The National (Episcopal) Cathedral
At a vantage point of 676 feet above sea level, the Gloria in Excelsis Deo (Glory be to God in the Highest) tower overlooks l’Enfant’s executed plan for the nation’s capital city. A ten-bell ring and fifty-three-bell carillon comprise the inner workings of the tower, which measures just over three hundred feet. Over a hundred angel heads with different hairstyles and facial expressions grace the uppermost part of the tower. “Why so much work, time and effort in the creation of these heavenly messengers, when no one can see their beauty from the ground?” one inquirer asked.
“The important thing is that God sees,” replied the sculptor, “And they are there to glorify His name.”The beginnings of the National Cathedral can be traced to Major Pierre Charles l’Enfant’s concept of a church in the new federal city, erected for national purposes.
In the new nation, nothing was attempted in line of fulfilling his vision. It is reported, however, that Joseph Nourse, one of the first civil officers of the government and personal friend of George Washington, used to pray under the spacious trees of Mount Saint Alban. His prayer was that God would build a church on “Alban Hill” in a future timeframe of His choosing. Long after his death, St. John’s School for Boys came into being on this site. The school’s upper room became a chapel in which Joseph Nourse’s granddaughter taught Sunday School for many years. At her death in 1850, forty gold dollars were found tucked away in a small box. They represented savings from her needlework sales. Inscribed upon the box were the words: “For a free church on Alban Hill.” A fund was begun with these proceeds and schoolboys from St. John’s dug the foundation of St. Alban’s, the first free church in the District of Columbia.
Over and over again, God’s hand protected this plot of land from falling to secular usage, by the presence of the little church of St. Alban’s, which stood its ground upon Alban Hill – confident sentinel of what was to come.
Founded as a “House of Prayer for all People, forever free and open, welcoming all who enter its doors to hear the glad tidings of the Kingdom of Heaven, and to worship God in Spirit and in Truth,” the working out of the Cathedral ideal began in 1893 when Congress granted a Charter to the Protestant Episcopal Cathedral Foundation of the District of Columbia for its construction. In the Preamble to its Constitution, a threefold purpose for the creation of a Cathedral church in the diocese of Washington is stated:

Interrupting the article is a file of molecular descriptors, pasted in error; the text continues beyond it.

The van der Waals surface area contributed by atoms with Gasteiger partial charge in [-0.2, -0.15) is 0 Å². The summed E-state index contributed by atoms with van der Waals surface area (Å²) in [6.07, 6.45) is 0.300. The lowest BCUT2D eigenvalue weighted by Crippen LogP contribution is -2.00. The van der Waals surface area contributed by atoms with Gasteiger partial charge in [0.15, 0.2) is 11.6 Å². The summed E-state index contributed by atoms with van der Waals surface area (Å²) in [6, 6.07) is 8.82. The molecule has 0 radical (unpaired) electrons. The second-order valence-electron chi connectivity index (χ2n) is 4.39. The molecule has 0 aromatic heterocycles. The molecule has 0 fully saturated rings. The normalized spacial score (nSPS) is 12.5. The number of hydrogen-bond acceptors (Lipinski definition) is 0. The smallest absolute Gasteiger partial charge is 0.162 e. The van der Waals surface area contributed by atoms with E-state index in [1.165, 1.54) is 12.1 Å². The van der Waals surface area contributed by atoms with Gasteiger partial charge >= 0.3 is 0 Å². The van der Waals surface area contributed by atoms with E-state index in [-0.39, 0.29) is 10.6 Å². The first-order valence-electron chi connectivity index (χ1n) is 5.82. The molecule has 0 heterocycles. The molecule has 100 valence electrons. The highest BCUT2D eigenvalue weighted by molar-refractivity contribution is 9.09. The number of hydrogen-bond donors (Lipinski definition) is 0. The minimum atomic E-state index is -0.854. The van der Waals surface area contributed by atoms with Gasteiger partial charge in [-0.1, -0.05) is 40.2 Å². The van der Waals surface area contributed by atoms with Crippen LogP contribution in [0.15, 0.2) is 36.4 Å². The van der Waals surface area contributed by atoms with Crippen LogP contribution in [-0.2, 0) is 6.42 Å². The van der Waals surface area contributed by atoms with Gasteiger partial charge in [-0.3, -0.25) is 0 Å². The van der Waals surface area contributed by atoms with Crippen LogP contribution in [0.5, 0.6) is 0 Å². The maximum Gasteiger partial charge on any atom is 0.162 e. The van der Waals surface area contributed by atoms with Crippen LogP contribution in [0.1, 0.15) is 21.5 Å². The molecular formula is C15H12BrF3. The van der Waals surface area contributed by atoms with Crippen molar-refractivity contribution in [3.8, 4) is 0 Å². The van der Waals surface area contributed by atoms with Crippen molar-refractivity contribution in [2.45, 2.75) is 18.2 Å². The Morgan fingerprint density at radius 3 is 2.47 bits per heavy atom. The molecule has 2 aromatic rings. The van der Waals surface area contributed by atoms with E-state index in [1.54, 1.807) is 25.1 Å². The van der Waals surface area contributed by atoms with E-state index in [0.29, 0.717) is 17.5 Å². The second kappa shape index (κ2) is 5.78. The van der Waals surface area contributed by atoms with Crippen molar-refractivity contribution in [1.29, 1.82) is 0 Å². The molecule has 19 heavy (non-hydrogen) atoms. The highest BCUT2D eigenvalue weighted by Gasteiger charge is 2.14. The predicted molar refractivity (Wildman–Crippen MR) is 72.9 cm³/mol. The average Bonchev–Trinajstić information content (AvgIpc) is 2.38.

First: It shall be a House of Prayer for all people, forever free and open, welcoming all who enter its doors to hear the glad tidings of the Kingdom of Heaven, and to worship God in Spirit and in Truth. It shall stand in the Capital of our country as a witness for Jesus Christ, the same yesterday, today and forever, and for the faith once for all delivered to the saints; and for the ministration of Christ’s Holy Word and sacraments, which according to His own divine ordinance is to continue always to the end of the world.
Second: It shall be the Bishop’s church in which his Cathedra is placed…
Its official name is that of the Cathedral Church of St. Peter and St. Paul. In 1907 President Theodore Roosevelt laid the foundation stone of the National Cathedral, which comes from a field near Bethlehem.
The architects chosen to do this formidable task were Dr. George F. Bodley of London and Henry Vaughn of Boston. The designs and working drawings of the Cathedral since 1920 are the principal undertaking of the architect, Philip Hubert Frohman of Boston and Washington. Mr. Frohman penned these lines:
An aerial view of the Cathedral discloses the shape of a cross, vivid reminder of our Christian heritage. The National Cathedral is slightly smaller than the Cathedral of St. John the Divine in New York, but larger than St. Paul’s in London. It is the sixth largest Cathedral in the world.
High up on the nave walls of the Cathedral, flags of the fifty States in the Union are Displayed. At the principal service each Sunday, they are carried in the processional. Each year, beginning with the first Sunday after Independence Day, the flag of Delaware, first state to join the Union, is carried. This is followed by Pennsylvania, and so on, until all fifty States have been recognized. But what of the two remaining weeks in the year, one might ask? Flags of the District of Columbia and the United States of America are honored during the last two weeks of the year.The Cathedral’s great organ comprises over ten thousand individual pipes. Trumpets over the main altar symbolize an important call to assemble and worship the Most High God.
About sixty volunteers arrange the flowers and take care of the altars in the National Cathedral. There are about nine hundred volunteers in all who minister to the needs of the Cathedral.